Correction: An earlier version of this story incorrectly translated a Twitter post.
As Qatar tightens its belt amid falling government revenues, many residents have been brainstorming ways to put the country’s finances back in order – with some offering more helpful suggestions than others.
On Twitter and Qatar Shares this week, people have proposed rolling back public sector salaries, reducing the country’s reliance on expat labor and trimming spending on sports clubs.
One person even suggested cancelling the 2022 World Cup.
The advice comes as Qatar plans to run its first deficit in 15 years, and operate a budget that calls for spending reductions – though there are few details on where those cuts will occur.
Meanwhile, on Saturday, Al Sharq reported that government bureaucrats would soon feel the pinch.
Citing unnamed sources, it said perks such as mobile phone and transportation allowances would be trimmed while overtime payments would be reduced by giving employees extra time off in lieu of monetary compensation.
Visitors to the popular online forum Qatar Shares responded to the article by suggesting the government go even further:
ان من رأيى يرجعون الزيادة الاخيرة الى خزائن الدولة الى هى 60% ويبقى المعاش مثل ما كان قبل الزيادة
الاخيرة سواء فى الراتب الاساسى او الزوجية لغايت ما يرتفع سعر البترول
Translation: I think that the money made after the latest 60% increase in salaries should be given back and put in the state’s treasury. Salaries should go back to what they were like before that increase until the oil prices go up again.
Others took aim at the government’s spending on sports:
اتمنى يوقفون الدوري القطري الميزانيه بترجع والانديه الي مالها داعي قاعدين يشترونها بعد
Translation: The Qatari football league should be suspended because of the large budget allotted to it. Also, there’s no need for all the new football clubs they keep purchasing.
وياليت لو يلغون كأس العالم 2022 ويوفرون فلوسه ويستثمرونها بشي يرفع اقتصاد البلد
وأحنا مع بلادنا بالعسر واليسر أن شاء الله
Translation: I hope (the) 2022 (World Cup) gets cancelled and the budget for it is spent on something that will actually better the country’s economy. We stand by our country and government in bad times as well as good ones.
Government officials have repeatedly said that major development projects, especially those connected to the World Cup, would proceed.
Over the past year, Qatar’s Emir, Sheikh Tamim bin Hamad Al Thani, has been urging citizens to adopt a spirit of frugality and caution, warning them that the government can no longer “provide for everything.”
Using the Twitter hashtags #التقشف_الحقيقي (real austerity) and #كفايه_هياط_واسراف (enough with the fuss and extravagance), some residents have been echoing that message in both serious and light-hearted posts:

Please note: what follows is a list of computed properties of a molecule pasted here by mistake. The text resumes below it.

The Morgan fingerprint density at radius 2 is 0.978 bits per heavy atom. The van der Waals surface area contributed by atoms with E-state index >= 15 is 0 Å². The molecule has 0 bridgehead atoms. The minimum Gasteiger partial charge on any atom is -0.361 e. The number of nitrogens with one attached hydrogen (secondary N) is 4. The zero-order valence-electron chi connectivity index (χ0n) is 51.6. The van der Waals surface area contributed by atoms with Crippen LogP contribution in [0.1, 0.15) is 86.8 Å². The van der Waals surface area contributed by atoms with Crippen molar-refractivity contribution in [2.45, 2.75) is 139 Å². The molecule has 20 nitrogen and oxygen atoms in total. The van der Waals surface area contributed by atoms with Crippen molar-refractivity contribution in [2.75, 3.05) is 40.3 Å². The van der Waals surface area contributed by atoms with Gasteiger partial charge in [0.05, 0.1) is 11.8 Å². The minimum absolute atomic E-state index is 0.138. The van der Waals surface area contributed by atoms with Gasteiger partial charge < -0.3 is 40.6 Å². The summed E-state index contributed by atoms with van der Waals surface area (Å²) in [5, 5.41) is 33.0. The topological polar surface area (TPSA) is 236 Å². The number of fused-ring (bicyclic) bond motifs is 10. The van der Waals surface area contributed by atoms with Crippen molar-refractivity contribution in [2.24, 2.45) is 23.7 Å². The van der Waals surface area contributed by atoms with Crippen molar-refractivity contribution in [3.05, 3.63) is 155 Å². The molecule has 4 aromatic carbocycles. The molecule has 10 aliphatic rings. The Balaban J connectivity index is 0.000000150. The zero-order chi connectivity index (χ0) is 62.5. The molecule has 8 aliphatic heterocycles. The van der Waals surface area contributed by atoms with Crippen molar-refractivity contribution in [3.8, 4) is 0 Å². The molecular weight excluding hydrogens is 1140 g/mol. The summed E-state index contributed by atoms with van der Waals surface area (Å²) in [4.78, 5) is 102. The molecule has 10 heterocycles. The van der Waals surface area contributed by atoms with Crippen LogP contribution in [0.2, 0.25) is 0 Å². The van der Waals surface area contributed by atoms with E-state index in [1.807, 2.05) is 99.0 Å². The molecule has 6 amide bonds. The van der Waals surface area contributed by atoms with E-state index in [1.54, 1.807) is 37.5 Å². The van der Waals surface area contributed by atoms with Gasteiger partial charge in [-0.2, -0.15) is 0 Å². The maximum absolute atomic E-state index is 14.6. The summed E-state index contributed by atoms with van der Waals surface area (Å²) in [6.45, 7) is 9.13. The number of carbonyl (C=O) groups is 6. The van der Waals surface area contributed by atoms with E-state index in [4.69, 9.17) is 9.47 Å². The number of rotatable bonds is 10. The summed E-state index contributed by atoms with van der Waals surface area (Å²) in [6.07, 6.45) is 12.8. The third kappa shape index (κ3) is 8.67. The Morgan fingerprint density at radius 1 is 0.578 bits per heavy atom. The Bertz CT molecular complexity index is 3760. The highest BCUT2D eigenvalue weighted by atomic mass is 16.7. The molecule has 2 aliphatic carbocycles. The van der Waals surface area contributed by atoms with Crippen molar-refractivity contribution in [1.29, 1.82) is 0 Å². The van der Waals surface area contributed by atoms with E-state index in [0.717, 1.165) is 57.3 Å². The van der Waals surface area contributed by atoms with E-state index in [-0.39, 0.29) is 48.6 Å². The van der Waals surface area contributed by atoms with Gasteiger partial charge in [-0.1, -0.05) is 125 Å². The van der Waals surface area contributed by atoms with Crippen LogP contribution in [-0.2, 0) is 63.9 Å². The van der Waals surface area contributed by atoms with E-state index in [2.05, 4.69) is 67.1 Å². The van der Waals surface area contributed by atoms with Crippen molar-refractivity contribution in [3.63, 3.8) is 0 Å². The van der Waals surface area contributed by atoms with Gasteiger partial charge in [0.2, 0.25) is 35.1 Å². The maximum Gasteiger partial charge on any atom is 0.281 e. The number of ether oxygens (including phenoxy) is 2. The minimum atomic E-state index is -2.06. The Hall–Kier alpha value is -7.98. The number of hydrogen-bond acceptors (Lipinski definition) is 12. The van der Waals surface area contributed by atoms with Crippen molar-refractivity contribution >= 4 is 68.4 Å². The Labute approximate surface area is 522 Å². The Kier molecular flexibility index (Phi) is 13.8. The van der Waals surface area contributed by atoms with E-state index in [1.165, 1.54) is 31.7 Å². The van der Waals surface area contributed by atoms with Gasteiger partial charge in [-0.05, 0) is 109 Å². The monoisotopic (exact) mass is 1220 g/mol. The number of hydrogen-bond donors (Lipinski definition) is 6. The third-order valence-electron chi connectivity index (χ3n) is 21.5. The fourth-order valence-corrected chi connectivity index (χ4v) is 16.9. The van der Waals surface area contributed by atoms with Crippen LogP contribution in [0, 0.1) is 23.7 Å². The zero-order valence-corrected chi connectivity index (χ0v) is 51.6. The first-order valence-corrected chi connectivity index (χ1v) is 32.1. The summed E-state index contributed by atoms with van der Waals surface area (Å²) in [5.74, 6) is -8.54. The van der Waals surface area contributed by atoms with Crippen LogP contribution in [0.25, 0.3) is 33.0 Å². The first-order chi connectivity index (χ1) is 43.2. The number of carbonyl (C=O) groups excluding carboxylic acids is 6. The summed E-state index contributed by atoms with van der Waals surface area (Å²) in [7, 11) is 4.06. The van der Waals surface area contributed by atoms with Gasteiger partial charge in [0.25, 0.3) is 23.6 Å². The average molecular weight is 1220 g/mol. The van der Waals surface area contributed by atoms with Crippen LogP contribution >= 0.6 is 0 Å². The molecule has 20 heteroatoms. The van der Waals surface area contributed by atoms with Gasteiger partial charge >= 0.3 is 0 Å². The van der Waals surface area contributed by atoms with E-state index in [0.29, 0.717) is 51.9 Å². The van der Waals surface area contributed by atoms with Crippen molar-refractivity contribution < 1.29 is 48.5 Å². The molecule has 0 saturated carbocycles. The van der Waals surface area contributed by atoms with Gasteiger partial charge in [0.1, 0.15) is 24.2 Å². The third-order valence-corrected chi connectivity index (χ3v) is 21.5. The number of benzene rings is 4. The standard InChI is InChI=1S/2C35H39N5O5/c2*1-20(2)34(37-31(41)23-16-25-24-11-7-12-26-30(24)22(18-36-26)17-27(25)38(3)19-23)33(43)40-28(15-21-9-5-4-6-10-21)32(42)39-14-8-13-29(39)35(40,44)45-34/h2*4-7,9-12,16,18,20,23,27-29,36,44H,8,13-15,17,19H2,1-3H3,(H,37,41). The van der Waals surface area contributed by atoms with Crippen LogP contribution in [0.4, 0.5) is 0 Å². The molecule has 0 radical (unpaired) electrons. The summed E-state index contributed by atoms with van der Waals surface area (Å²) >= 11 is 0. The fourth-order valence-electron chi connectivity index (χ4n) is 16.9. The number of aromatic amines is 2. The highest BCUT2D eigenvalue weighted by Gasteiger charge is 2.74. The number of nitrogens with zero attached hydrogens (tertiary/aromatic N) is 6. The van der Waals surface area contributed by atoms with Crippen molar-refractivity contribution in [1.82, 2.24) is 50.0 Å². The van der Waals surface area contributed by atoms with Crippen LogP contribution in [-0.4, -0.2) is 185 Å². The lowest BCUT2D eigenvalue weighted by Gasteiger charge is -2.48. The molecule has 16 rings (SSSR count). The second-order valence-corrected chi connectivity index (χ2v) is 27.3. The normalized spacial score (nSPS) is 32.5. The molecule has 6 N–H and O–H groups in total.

Translation: May God protect us from squanderers. The government should take hold of the money of a person who squanders it away and should be in charge of it on their behalf. That person should also be flogged in public. They won’t dare go back to this habit.
ل #التقشف_الحقيقي مبروك الزوجه الأولى مافي زوجة ثانية ومافي إعانة من الدولة ودقي يامزيكا ???
— عائشة القطرية (@MeetinHeaven) January 15, 2016
Translation: Congratulations and blessed life with the first wife, no second wife and no subsidies and help from the government. Face the music!
Others suggested taking a closer look at the country’s reliance on foreign workers and questioned past efforts to diversify Qatar’s economy away from oil and gas:
الإستغناء عن الخبراء الأجانب، التخلي عن عُقدة الأجنبي،تأهيل الكوادر القطرية،من المرحلة الدراسية وانتهاء بالتطوير المهني#التقشف_الحقيقي
— Reem Al-Harmi ريم الحرمي (@Reem_AlHarmi) January 15, 2016
Translation: Do away with
western foreign consultants, rid ourselves of this inferiority complex (that makes us trust foreigners/westerners more), prepare Qataris throughout the different stages of education and follow that up with professional development.
الآن نتساءل … اين عائد وربح السياحة التي أباحت الخمور في سماء #قطر وعلى أرضها في هذه الأزمة؟!
— أمينة الكواري (@alkuwari_ameena) January 15, 2016
Translation: Now is the time to ask, where is the tourism revenue during this crisis? Isn’t tourism what prompted the legalization of alcohol consumption on Qatari soil and in the sky (aboard Qatar Airways)?
Do you have any suggestions on ways to rein in government spending? Thoughts?